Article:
Facebook And Google’s Profits Aren’t Taking A Hit From Media Storm Over Russia

L: (Photo by Bryan Bedder/Getty Images for The New York Times) R: (Photo by Paul Marotta/Getty Images)

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Eric Lieberman Deputy Editor
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Investors still appear highly interested in Facebook and Google, even though both companies have allegedly been exploited by Russian operatives to spread disinformation.

Facebook shares, for example, are close to an all-time high, according to the Financial Times. Facebook CEO Mark Zuckerberg revealed that it exceeded $10 billion in quarterly revenue, a first for the relatively young company.

“Our community continues to grow, now with nearly 2.1 billion people using Facebook every month, and nearly 1.4 billion people using it daily. Instagram also hit a big milestone this quarter, now with 500 million daily actives,” Zuckerberg wrote in a prepared statement published on his profile Nov. 1. “And we saw good results in the business, where total revenue grew 47% year-over-year[.]”

Zuckerberg also said that investments in stronger security — specifically to combat misleading or false content — would “significantly impact our profitability going forward.”

“But none of that matters if our services are used in ways that don’t bring people closer together — or if the foundation of our society is undermined by foreign interference,” he said in his quarterly results and community update. “I’ve expressed how upset I am that the Russians tried to use our tools to sow mistrust. We build these tools to help people connect and bring us closer together. They used them to try to undermine our values. What they did is wrong and we’re not going to stand for it.”

Zuckerberg’s expression that he is “dead serious about this” may be a way to boost the confidence of investors who may fret about ostensible Russian operatives’ use of his proprietary platform, and the subsequent effects. The additional warning that increasing investment in security measures and features may decrease profitability, yet is likely a way to preemptively justify the potential dip.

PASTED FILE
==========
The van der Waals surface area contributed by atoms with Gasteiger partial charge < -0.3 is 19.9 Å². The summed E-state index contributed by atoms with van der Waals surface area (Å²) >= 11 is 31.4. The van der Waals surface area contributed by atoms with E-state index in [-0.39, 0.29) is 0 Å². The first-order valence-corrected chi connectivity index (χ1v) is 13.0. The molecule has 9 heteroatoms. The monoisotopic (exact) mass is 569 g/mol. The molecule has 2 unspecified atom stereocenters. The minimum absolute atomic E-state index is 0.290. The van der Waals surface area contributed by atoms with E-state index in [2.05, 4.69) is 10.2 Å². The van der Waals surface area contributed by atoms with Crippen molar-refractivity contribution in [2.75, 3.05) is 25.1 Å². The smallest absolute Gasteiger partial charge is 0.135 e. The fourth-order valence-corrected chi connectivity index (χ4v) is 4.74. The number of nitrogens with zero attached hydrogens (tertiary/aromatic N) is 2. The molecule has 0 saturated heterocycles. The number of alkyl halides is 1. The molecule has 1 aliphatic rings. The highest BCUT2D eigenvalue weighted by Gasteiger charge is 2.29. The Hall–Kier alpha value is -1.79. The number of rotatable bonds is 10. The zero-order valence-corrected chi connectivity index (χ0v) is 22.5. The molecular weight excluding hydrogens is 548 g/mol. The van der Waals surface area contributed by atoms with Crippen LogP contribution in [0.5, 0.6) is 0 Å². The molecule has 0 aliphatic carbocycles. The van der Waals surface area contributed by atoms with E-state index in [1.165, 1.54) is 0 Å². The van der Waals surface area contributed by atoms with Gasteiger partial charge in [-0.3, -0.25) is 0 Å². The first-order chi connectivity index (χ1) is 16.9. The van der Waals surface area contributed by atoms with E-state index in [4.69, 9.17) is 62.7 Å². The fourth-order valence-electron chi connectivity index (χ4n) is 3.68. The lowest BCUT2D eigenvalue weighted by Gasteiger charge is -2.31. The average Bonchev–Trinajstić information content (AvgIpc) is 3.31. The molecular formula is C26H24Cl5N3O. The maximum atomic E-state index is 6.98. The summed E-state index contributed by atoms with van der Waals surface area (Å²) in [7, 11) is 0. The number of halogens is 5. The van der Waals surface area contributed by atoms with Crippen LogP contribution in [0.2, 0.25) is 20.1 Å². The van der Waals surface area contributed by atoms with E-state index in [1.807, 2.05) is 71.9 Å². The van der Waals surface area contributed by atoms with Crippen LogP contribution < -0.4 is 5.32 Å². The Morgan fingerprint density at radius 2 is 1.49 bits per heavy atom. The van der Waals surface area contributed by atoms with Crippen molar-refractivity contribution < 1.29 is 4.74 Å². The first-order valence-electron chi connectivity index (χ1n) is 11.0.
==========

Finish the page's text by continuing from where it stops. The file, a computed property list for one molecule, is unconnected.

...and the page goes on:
So far, there appears to be no such decline — in fact, the opposite is happening.

A decrease in profitability, and thus investors, is still possible. U.S. senators have introduced legislation that would thrust bureaucrats further into the political advertising market, and mandate platforms do spend more for intervention efforts. Companies like Twitter and Facebook have substantially upped expenditures for operating costs in the past five years, according to FT. At least portions of this are tied to terrorist-combatting and fake news-fighting initiatives.

Google’s operating costs have steadily, but only slightly increased over the years. Share prices for Google, though, have significantly climbed in recent years, according to FT. Lawmakers questioned Google — along with Twitter and Facebook —  officials during a hearing this fall on foreign influence during the election season. (RELATED: Al Franken Warns About Big Tech’s Control Over Our Lives)

Like Facebook, Google and Twitter’s bottom line seems unaffected by calls for regulations and fear that advertisers would protest the platform.

These platforms have become essential for modern advertising and promotional endeavors. (RELATED: Google And Facebook Keep Strengthening Their Stranglehold On Digital Ad Marketing)

The future outlook is up in the air, as it’s not perfectly clear if advertisers or investors will soon start to shy away from the platforms after talks of regulation and a growing skepticism among portions of the public.

A surge in operating costs for Twitter may not be as easy to fund and manage in comparison to Google and Facebook.

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